With fresh urgency but scant solutions, U.S. Secretary of State Rex Tillerson and top foreign diplomats held an urgent meeting Tuesday to strategize on a way forward to end the protracted civil war in Syria.
A meeting of the "likeminded" countries was hastily arranged on the sidelines of a Group of 7 industrialized economies in Italy, days after the U.S. for the first time launched airstrikes against Syrian President Bashar Assad's forces. It came hours before Tillerson was to make a tense trip to Moscow to press Russia's leaders to finally abandon their support for Assad.
Though intended to punish Assad for a chemical weapons attack, the U.S. strikes last week served to refocus the world's attention on the bloody war in Syria, now in its seventh year. Diplomats gathered in Italy as U.S. officials in Washington floated the possibility of new sanctions on the Syrian and Russian military, plus the threat of additional U.S. military action if Assad's government continues attacking civilians.
At Tuesday's meeting in the walled Tuscan city of Lucca, the G-7 countries were joined by diplomats from Muslim-majority nations including Jordan, Qatar, Saudi Arabia, Turkey and the United Arab Emirates. The inclusion of those countries is important because the U.S. strategy for Syria involves enlisting help from Mideast nations to ensure security and stability in Syria after the Islamic State group is defeated.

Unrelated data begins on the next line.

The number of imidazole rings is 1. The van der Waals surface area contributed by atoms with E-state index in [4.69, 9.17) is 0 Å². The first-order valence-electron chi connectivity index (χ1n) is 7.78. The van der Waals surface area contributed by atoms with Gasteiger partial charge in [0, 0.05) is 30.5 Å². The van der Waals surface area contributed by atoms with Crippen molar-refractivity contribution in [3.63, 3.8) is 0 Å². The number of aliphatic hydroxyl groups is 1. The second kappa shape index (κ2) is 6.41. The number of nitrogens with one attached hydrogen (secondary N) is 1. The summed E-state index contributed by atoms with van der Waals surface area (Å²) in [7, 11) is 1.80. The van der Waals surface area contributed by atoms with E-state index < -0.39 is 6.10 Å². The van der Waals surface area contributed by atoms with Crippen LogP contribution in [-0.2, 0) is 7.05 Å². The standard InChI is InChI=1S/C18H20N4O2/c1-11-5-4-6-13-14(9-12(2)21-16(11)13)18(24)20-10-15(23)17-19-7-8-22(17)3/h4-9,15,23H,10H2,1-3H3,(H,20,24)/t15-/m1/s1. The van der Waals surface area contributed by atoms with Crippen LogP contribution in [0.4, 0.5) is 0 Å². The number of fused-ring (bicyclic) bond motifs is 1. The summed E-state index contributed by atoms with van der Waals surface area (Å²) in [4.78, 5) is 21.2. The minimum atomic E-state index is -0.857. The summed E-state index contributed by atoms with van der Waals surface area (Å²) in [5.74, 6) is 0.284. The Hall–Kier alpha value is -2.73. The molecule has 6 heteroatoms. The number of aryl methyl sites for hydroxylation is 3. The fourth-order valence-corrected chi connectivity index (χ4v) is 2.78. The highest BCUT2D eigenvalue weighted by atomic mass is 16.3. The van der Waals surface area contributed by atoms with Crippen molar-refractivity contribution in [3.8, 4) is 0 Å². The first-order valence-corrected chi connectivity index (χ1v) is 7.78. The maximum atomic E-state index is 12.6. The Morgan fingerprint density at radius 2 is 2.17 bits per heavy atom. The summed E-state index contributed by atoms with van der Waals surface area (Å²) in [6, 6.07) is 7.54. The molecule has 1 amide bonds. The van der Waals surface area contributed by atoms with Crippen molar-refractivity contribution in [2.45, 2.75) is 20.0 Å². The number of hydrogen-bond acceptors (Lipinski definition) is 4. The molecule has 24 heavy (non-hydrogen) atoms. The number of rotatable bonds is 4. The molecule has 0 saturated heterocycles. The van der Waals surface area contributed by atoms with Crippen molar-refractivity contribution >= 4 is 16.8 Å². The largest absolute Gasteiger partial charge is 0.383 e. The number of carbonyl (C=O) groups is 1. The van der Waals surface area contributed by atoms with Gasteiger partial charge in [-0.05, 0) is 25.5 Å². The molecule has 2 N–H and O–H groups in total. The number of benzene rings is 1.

Seated around long tables in an ornate, red-walled room, the diplomats smiled and exchanged pleasantries but made no remarks as photographers were allowed in briefly for the start of the meeting.
A key focus since the chemical attack has been on increasing pressure on Russia, Assad's strongest ally, which has used its own military to prop up Assad in Syria. The U.S. and others have said that Russia bears responsibility for the deaths of civilians at the hands of Assad given Moscow's role in guaranteeing the 2013 deal in which Assad was supposed to give up his chemical weapons arsenal.
The U.S. raised the stakes significantly on Monday when a senior U.S. official said Washington has made a preliminary conclusion that Russia knew in advance of Syria's chemical weapons attack last week. Yet the U.S. has no proof of Moscow's involvement, said the official, who wasn't authorized to speak publicly on intelligence matters and demanded anonymity.
That accusation will hang over Tillerson's visit to Moscow, where he plans with meet with Russia's foreign minister and possibly with Russian President Vladimir Putin.